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616 words
SHJ Issue 2
Fall 2010

George W. Bush Misunderstimated Memoir

Chauncey Mabe

George W. Bush’s memoir about his presidency, Decision Points, is due out in November, reports the Associated Press. No word as yet on whether it will be a picture book, a pop-up book, or perhaps, if a good ghostwriter was hired, a chapter book.

You remember Bush, right? Former POTUS? Led the Free World in an invasion of Iraq that unseated Saddam Hussein, ended terrorism and brought peace and democracy to the Middle East? Oversaw an unprecedented period of domestic prosperity and full employment? Defended civil liberties, protected the environment?

No? Oh, wait, that was in Opposite Land. Here in this space-time continuum, Bush was best known for his wisdom. A few examples:

“Rarely is the question asked: Is our children learning.” “I’ve abandoned free market principles to save the free market system.” “I’ll be gone before some smart person ever figures out what happened inside this Oval Office.” “You teach a child to read, and he or her will be able to pass a literacy test.” “They misunderstimated me.”

If you need a nudge to remember much about George W. Bush, it’s not merely post-traumatic shock. Bush has been virtually invisible since he turned the White House over to some other guy in January, 2008. Unlike Bill Clinton, who cashed in with a busy slate of $100,000 speeches, or Jimmy Carter, who goes around, lips pursed, doing good works, Bush has disappeared from view.

Instead, the former president has been busy every day writing, said his publisher, Crown, in a press release. Decision Points will not be a “traditional” memoir, but an account of key decisions in his life. Crown promises “gripping, never-before-heard detail” on personal and presidential matters: his decision to stop drinking, his relationship with his father, his response to the 9-11 terror attacks.

Aw, isn’t he cute? Can’t you just picture Bush sitting at his desk down in Texas, tongue protruding, brow furrowed, as he bears down with a crayon?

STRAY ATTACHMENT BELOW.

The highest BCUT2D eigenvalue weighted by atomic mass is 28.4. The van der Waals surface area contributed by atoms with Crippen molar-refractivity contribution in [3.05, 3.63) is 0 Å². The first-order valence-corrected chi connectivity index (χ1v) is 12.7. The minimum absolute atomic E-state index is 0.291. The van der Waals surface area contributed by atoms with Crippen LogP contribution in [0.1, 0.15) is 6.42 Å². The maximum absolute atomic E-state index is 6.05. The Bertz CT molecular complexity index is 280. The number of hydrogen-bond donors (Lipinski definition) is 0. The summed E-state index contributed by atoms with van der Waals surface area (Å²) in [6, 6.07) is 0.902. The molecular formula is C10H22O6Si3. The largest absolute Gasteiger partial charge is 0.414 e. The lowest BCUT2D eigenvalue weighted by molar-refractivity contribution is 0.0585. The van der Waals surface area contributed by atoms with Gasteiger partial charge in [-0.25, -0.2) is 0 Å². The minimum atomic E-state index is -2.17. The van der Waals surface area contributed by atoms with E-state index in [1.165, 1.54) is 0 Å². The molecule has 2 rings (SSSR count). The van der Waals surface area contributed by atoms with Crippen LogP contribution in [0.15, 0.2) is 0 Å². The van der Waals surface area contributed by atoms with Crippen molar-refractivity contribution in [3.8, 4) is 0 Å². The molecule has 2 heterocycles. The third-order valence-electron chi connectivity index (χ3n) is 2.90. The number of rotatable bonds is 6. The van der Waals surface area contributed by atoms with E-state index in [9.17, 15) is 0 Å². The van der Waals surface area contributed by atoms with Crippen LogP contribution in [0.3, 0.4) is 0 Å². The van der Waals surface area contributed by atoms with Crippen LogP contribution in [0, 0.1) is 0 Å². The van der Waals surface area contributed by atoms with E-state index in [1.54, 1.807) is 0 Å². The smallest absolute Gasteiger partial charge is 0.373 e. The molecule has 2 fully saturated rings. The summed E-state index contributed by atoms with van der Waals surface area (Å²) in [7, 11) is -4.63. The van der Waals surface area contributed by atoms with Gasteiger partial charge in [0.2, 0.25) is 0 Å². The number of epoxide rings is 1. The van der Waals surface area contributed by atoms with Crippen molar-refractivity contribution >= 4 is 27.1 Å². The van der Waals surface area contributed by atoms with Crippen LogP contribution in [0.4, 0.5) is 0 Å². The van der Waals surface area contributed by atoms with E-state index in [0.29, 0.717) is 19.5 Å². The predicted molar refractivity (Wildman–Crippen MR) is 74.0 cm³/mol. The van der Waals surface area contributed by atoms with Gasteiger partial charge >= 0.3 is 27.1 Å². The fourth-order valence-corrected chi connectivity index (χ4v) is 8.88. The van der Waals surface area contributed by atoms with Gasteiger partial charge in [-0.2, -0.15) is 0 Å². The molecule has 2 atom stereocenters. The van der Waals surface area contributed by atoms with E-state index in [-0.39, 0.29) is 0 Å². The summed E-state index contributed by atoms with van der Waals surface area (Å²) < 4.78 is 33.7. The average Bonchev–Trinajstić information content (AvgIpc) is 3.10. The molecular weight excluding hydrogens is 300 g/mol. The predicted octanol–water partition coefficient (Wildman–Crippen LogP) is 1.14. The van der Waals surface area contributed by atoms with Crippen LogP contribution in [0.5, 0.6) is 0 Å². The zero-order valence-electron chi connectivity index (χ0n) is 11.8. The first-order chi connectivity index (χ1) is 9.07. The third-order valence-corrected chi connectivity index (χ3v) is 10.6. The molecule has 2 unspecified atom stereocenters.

Oh, sure, there’s been an effort the last few years, led mainly by Karl “Bush’s Brain” Rove to depict the former president as a literate man, an avid reader even.

At the end of 2008, Rove wrote in the Wall Street Journal of his annual reading contest with his former boss, which began in 2006. That first year Rove won by a count of 110 books to Bush’s 95. In 2007, Rove won again, 76 to 51. Bush made a poorer showing in 2008, with only 40 books—although for most Americans that would be an impressive total.

“Mr. Bush loves books,” Rove writes, “learns from them, and is intellectually engaged by them.”

And what were some of the books Rove says Bush read? Albert Camus’ The Stranger, David Halberstam’s The Coldest Winter, Doris Kearns Goodwin’s Team of Rivals, and Jacobo Timerman’s Prisoner Without a Name, Cell Without a Number.

Not that I would doubt the word of Karl Rove, who, after all, established a reputation for decency, honesty and fair play (in Opposite Land!) while guiding Bush to the White House, but his testimony does fly somewhat in the face of earlier accounts of the former president’s reading tastes.

According to a story widely reported as late as 2005, Bush declared his favorite book was The Very Hungry Caterpillar, by Eric Carle. Here’s one sample, a 2001 St. Petersburg Times story by Bill Duryea, that theorizes Bush is stuck at an, ahem, early stage of development.

Meanwhile, Decision Points hits bookstores Nov. 9 at a price of $35. Bush will promote the book with a nationwide tour. Do you or anyone you know plan to read this book? I, for one, cannot wait.

In Opposite Land.

—From Open Page (26 April 2010)

“...we have been born here to witness and celebrate. We wonder at our purpose for living. Our purpose
is to perceive the fantastic. Why have a universe if there is no audience?” — Ray Bradbury